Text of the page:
Daniel Cheek
The Arctic, Tucson, Arizona,
silver gelatin print

I’m mildly obsessed with (wo)man’s ability to manipulate and cajole the senses. I grew-up in a diabetic household, and for that reason I prefer the taste of sugar-free everything. You name it and I will happily choose the one devoid of natural sugar. But that’s not to say I don’t enjoy the taste of sweetness, I do, but I prefer the metallic aftertaste of aspartame to the syrupiness of real sugar. By way of sugar, science has manipulated me into loving artificial sweetness, and so I choose Splenda instead of Sugar in the Raw.

(Wo)man has done this with more than just our taste buds. Now our noses are falling prey to the perfection of scientifically mastered scents. When I made the switch to plant-based cleaners as an adult this notion of perfected scent finally became noticeable. With a few sprays of my plant based kitchen cleaner (scented with Lavender) I initially disliked the smell; the scent wasn’t fresh and bright, it was thick and, well, plant-y. It took a few more uses for me to realize that my spray really smelled quite amazing, and what tripped me up initially was my fluency with the scientifically perfected smell of “lavender” resting inside my old Febreez can. My nose was accustomed to the artificial scent of natural things, and despite the deliciousness of essential lavender oil it just can’t compare to the hyper-lavender of today’s laboratories. So our noses and tongues fight between what is real (natural) and what was perfected for us (artificial). And more often than not it seems that in the fight of science lab v. flower petals the science lab wins.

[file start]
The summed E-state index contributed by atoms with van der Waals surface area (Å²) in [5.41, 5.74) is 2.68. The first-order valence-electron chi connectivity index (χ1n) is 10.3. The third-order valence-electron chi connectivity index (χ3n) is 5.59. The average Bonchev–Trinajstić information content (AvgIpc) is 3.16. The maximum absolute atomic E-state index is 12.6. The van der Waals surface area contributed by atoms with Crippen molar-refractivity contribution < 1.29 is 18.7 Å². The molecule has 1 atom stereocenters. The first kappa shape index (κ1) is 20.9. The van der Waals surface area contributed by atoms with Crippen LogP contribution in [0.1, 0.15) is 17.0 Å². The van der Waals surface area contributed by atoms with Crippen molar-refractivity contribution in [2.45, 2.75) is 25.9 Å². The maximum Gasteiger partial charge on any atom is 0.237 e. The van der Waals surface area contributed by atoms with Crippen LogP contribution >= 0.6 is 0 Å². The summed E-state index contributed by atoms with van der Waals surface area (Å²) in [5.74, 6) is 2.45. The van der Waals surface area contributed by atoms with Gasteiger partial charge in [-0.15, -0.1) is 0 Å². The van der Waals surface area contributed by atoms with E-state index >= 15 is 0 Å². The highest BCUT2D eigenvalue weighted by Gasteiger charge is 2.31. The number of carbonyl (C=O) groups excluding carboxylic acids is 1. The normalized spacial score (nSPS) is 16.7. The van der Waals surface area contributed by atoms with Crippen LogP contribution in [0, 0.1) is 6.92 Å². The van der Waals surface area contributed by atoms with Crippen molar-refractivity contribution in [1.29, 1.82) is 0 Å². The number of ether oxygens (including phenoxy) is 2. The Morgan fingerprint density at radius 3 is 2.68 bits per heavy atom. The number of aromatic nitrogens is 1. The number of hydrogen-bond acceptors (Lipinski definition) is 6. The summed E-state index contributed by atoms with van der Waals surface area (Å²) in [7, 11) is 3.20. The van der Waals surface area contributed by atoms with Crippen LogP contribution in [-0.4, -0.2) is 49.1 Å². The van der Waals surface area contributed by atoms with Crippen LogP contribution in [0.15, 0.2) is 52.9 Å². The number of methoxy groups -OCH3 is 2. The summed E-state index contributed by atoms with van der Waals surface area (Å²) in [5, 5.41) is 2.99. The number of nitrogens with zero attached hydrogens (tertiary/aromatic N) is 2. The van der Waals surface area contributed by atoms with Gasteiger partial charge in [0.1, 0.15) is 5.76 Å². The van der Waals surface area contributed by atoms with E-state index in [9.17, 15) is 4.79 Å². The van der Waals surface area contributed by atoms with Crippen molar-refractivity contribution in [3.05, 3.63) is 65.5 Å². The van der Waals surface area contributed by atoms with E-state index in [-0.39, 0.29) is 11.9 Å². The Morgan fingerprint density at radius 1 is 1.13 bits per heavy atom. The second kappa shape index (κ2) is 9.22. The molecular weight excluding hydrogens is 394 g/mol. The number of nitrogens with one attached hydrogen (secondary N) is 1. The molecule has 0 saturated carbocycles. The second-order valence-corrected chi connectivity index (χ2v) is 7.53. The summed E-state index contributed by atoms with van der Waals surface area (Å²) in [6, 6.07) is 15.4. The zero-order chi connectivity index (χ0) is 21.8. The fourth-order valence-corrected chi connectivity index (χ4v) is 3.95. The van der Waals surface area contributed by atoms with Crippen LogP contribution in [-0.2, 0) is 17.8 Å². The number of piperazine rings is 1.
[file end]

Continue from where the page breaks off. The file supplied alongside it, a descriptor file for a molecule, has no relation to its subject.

Photographer Daniel Cheek understands the quandary of artificially created nature. And while sugar and cleaning products aren’t a part of his equation he highlights this very phenomenon in his collection of photography entitled just that – Artificial Natural. From an exhibition in the International Wildlife Museum to the enduring indoor climbing rock wall, Cheek examines and exposes the increasing awkwardness of mimicking something natural, something inherent to our Earth, with synthetic materials.

I found his photographs of the International Wildlife Museum in Tucson, Arizona to be particularly effective in explicating this modern dynamic of artificial nature. The composition of each photo makes it impossible to discern any of the exhibits boundary lines. The seamless edges of the shot make the styling accomplished by the museum all the more impressive; at first glance his piece The Arctic, Tucson Arizona truly looks like a first person view of the glacial setting. Similarly, his piece Climbing Gym gives viewers a superb perspective on replicating nature for the sake of fitness; the gun metal gray of the walls and the austere ropes dangling from the ceiling give the illusion of a deep cavernous climb. With this collection Cheek puts false nature into perspective: it is strange that (wo)man has so perfectly replicated the Arctic and the craggy side of a mountain for the purpose of entertainment. We’ve got artificial sugar and mountains – what’s next?

– Halcombe Miller